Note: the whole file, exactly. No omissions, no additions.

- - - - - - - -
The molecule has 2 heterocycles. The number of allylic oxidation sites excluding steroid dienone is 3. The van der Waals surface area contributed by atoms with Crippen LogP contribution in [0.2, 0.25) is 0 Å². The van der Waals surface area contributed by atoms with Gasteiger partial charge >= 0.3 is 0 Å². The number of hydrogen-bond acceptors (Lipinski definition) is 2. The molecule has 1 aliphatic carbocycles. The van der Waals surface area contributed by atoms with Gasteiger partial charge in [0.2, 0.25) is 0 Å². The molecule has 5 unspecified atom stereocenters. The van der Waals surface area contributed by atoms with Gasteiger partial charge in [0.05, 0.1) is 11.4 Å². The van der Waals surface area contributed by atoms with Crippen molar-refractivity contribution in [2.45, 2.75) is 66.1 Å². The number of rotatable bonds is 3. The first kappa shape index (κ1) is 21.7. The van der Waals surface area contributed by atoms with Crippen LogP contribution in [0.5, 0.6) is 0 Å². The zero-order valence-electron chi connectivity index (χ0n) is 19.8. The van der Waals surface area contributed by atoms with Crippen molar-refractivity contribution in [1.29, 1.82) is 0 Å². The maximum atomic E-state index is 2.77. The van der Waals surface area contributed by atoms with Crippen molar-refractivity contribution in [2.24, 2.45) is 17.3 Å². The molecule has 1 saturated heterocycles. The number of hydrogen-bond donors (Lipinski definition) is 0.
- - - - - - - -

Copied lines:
The molecule has 2 heterocycles. The number of allylic oxidation sites excluding steroid dienone is 3. The van der Waals surface area contributed by atoms with Crippen LogP contribution in [0.2, 0.25) is 0 Å². The van der Waals surface area contributed by atoms with Gasteiger partial charge >= 0.3 is 0 Å². The number of hydrogen-bond acceptors (Lipinski definition) is 2. The molecule has 1 aliphatic carbocycles. The van der Waals surface area contributed by atoms with Gasteiger partial charge in [0.2, 0.25) is 0 Å². The molecule has 5 unspecified atom stereocenters. The van der Waals surface area contributed by atoms with Gasteiger partial charge in [0.05, 0.1) is 11.4 Å². The van der Waals surface area contributed by atoms with Crippen molar-refractivity contribution in [2.45, 2.75) is 66.1 Å². The number of rotatable bonds is 3. The first kappa shape index (κ1) is 21.7. The van der Waals surface area contributed by atoms with Crippen LogP contribution in [0.5, 0.6) is 0 Å². The zero-order valence-electron chi connectivity index (χ0n) is 19.8. The van der Waals surface area contributed by atoms with Crippen molar-refractivity contribution in [1.29, 1.82) is 0 Å². The maximum atomic E-state index is 2.77. The van der Waals surface area contributed by atoms with Crippen molar-refractivity contribution in [2.24, 2.45) is 17.3 Å². The molecule has 1 saturated heterocycles. The number of hydrogen-bond donors (Lipinski definition) is 0.